Secretly hoping to steer the party towards the Sainsbury Wing and Metamorphosis, I nevertheless resisted the urge to cheat and followed my guests on their whimsical travels through the complicated unsignposted space. Looked at through Asian eyes not much of it seemed to make sense, but the individual talents of the classical European artists on display, were much appreciated.
Do you have a guide?
Oh no, we have far too many rooms for that.
Well some way of finding our way around?
We are a very big place, we get many visitors
we could not possibly afford to do that.
Perhaps just a map of the layout?
There is a Plan. At the entrance. And her tone speaks:
idiot; but maybe she didn't know
they don't have one in Chinese.
And maybe she is unaware
of cultural diversity.
21 June - 14 July 2012, Salisbury Arts Centre.
Relay: handing the baton of inspiration through time and across disciplines, has produced this exhibition at Salisbury Arts Centre.
I should, at the outset, declare my involvement, both as an artist and wordsmith and also as member of LUAN (LinkUpArtists Network) whose work, together with images from LUAN member Sue Austin's 'Creating the Spectacle!' represents LinkUpArts' presence as one of Salisbury Arts Centre's Creative Partners.
Like previous exhibitions showcasing work produced by the artist-tutors and their workshop participants, this one, extending to resident artists, groups, creative partners and resident companies, is buzzing with energy and talent.
Resident potter, Mirka Golden-Hann, exhibits Choreographed Vessel, a plain and elegant porcelain bowl on which moving images of dancers are projected - a work bringing to life the ancient Greek concept of Kalokagethia (harmony of physical and spiritual endeavour), through the talents of filmmakers, dancers and of course Mirka herself.
Anthony Aston, currently the Arts Centre's Technical Manager, has been experimenting with mapping projections to three diminutional surfaces and a resulting digital piece involving the resident youth dance company, Jigsaw, and a regular life drawing group, is most effectively exhibited on the Altar Stage wall.
These two pieces popped out at me at the preview, but there is so much more to see and I'm looking forward to revisiting Relay. The Totem Poles and various smaller intricate pieces need more time, as do the Kingfisher Poets, and there is also the intriguing live performance of the dissolving clay city on Saturday 14th July at 11.00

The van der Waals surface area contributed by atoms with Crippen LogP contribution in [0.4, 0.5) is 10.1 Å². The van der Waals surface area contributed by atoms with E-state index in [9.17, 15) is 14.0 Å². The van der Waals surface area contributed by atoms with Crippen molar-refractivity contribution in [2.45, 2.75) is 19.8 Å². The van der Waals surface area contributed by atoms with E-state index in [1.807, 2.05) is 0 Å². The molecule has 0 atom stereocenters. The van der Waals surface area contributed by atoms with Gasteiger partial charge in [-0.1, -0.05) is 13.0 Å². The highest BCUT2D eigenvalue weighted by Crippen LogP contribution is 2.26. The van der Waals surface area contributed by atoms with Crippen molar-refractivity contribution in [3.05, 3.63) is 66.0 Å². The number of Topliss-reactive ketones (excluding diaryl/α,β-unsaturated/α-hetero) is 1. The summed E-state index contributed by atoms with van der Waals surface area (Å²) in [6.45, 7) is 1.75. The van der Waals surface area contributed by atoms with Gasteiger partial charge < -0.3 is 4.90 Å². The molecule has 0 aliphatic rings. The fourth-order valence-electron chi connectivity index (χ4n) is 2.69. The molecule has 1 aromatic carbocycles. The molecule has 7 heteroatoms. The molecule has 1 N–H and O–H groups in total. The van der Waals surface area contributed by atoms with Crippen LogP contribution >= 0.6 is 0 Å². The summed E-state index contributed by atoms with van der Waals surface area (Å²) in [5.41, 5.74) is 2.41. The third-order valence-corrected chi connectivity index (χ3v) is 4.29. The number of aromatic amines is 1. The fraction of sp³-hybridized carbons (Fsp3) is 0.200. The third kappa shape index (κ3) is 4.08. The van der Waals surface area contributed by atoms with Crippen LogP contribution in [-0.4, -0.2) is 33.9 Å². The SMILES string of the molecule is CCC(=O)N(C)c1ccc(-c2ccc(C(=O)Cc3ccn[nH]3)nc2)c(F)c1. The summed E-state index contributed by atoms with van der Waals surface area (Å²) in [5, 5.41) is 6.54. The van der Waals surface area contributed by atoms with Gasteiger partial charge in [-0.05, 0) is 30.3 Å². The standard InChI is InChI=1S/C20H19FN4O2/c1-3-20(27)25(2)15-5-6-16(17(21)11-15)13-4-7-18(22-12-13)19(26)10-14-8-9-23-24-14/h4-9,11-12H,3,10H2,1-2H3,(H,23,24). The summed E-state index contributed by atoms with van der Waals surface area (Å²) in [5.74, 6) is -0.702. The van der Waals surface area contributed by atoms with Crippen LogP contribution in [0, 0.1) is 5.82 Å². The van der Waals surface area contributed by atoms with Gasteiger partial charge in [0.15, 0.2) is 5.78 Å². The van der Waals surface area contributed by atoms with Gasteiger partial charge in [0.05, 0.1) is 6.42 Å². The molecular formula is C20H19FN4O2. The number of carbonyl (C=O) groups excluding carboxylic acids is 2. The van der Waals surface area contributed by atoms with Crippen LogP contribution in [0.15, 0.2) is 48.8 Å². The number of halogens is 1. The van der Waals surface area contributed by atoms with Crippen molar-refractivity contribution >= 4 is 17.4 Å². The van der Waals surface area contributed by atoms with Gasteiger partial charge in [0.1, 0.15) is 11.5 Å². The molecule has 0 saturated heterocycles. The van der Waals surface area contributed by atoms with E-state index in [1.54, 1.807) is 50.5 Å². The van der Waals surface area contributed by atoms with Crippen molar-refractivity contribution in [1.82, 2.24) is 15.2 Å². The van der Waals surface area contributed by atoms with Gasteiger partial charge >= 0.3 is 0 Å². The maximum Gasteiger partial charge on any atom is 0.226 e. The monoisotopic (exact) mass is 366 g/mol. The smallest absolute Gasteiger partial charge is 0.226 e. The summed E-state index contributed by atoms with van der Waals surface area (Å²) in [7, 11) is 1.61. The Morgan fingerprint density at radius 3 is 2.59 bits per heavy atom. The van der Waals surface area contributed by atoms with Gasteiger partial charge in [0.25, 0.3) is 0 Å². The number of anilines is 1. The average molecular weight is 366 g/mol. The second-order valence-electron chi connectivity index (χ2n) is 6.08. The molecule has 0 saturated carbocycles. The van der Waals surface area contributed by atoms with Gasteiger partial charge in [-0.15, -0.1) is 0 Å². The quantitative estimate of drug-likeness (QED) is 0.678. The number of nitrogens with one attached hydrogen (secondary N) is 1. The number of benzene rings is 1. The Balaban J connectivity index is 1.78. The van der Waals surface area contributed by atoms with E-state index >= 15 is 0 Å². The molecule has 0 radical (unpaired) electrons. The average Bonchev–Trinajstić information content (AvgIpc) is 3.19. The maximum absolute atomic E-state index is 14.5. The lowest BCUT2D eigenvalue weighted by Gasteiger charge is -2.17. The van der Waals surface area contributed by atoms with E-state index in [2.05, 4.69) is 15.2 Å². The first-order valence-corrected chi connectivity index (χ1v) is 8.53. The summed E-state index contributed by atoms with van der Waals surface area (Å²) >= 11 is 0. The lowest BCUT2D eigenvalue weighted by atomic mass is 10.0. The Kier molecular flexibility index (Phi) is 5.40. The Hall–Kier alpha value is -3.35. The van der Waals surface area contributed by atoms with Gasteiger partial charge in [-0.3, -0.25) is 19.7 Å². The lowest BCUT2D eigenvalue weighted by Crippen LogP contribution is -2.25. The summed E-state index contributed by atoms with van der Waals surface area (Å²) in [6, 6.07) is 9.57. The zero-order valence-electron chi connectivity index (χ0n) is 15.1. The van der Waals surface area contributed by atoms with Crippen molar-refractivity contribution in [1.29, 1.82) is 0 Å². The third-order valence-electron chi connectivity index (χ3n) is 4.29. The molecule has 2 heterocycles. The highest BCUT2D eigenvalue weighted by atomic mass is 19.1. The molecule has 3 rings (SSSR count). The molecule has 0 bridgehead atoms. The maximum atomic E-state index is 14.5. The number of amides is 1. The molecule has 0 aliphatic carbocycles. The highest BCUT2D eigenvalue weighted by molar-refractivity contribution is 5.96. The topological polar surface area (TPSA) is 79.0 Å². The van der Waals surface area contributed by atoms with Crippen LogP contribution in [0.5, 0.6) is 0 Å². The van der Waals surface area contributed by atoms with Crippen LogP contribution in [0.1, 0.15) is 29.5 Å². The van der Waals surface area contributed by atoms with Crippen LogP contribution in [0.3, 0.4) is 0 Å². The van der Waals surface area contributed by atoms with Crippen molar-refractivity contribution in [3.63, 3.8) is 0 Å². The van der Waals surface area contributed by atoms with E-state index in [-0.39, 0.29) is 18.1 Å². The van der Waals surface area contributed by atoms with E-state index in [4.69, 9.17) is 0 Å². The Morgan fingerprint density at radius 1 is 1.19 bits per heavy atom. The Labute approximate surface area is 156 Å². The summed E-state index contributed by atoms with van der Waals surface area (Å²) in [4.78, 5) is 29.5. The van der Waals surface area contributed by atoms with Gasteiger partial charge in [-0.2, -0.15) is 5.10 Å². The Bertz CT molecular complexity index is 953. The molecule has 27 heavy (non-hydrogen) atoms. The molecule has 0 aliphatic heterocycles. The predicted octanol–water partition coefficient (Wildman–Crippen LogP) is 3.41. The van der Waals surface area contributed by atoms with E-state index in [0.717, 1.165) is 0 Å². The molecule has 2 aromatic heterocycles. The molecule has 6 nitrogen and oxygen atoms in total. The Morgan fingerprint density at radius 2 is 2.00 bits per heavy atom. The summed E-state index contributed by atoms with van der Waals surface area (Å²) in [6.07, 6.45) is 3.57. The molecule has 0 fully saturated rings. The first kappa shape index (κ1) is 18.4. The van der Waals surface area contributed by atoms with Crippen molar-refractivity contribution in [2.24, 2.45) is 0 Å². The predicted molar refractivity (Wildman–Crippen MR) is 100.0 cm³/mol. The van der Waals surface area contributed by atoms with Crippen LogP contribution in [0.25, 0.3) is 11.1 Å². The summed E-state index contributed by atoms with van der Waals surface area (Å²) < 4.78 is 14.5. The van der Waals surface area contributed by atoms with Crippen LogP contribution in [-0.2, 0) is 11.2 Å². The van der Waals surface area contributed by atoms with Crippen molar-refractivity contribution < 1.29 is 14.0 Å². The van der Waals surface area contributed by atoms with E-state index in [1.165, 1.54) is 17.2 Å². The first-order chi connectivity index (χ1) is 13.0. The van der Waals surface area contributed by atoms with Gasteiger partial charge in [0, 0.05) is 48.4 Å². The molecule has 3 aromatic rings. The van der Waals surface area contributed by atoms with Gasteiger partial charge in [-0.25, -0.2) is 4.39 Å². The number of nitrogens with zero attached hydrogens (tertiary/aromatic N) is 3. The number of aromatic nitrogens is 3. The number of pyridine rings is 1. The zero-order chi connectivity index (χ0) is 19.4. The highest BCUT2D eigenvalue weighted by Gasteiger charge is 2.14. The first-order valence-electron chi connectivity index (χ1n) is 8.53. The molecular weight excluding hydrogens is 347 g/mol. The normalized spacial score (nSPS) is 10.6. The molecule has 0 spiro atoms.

We read your poem and we cried.
My words adorn, caress the clay;
the tiny figure perched atop
the totem pole is helter-skelter
me with buttercup dust still gold
on my toes. Who would be thinking
the lover who opened my eyes and
brought me back to life, would yet be
muse; his inspiration handed,
artist to artist, maker to
maker; enduring pregnation,
perpetual, powerful. Who
would have dreamed this muse would
have so much life in him.
I've had a disagreement with a woman in an art gallery. We were discussing; I was talking about the visitors to galleries, she was talking about the exhibitors in general and the artist exhibiting there in particular.
I said that Japanese took art very seriously. She declared that he had a free and easy style and Japanese art was very varied.
We politely agreed to disagree when suddenly she realised what I was trying to say, looked discreetly around, and then totally agreed with me. We both laughed, but quite discreetly; the atmosphere was very solemn.
While Japanese people walk around galleries in a state of solemnity, once positioned in front of a piece they are not intimidated by art; everyone seems keen to deliver their personal interpretation and to express an opinion.
Not much of an exchange, yet quite a milestone for me who speaks very little Japanese. There are moments when I feel I understand other people's conversations, but dialogue is much more tricky.
I am frequently approached by strangers keen to try out their language skills and strange meanderings across a variety of European languages result in painfully protracted monologues that have no real content.
I am however left with the impression that the locals have noticed me, like the way I look and enjoy the humorous positioning of chopsticks in my hair.
The chopsticks probably say more than I do, certainly more than I am aware of, and they seem to give the impression that I am accessible.
Wandering out of my comfort zone,
finding less accessible quarters,
I discover galleries. Indeed many,
all with steps enough to keep me out.
And curbs not dropped enough
to let me pass; but then I find
a rush of angels keen
running to open doors;
eager to be
And I start to ponder
the seldom seen
Discovering the imposing bronze statue behind Senso-ji Temple in Asakusa reminded me that I really do wish to attend a Kabuki performance. The traditional Japanese building of our local Kabuki theatre is controversially being replaced by a modern brick box and not due to reopen until next year. I'm hoping it will be amazingly accessible.
I checked out the alternative theatres and discovered that I had missed the May season. I had hoped to go to a morning performance as the event usually lasts around four hours. I would need a translation too!
The Kabuki stage has a 'catwalk' running from the deck to the back of the auditorium, where the hero of 'Shibaraku' appears to deliver his monologue. Unlike Shakespeare plays, this piece was conceived spontaneously in the middle of another play, by the actor whose family developed the drama and now seems to have exclusive rights to the role.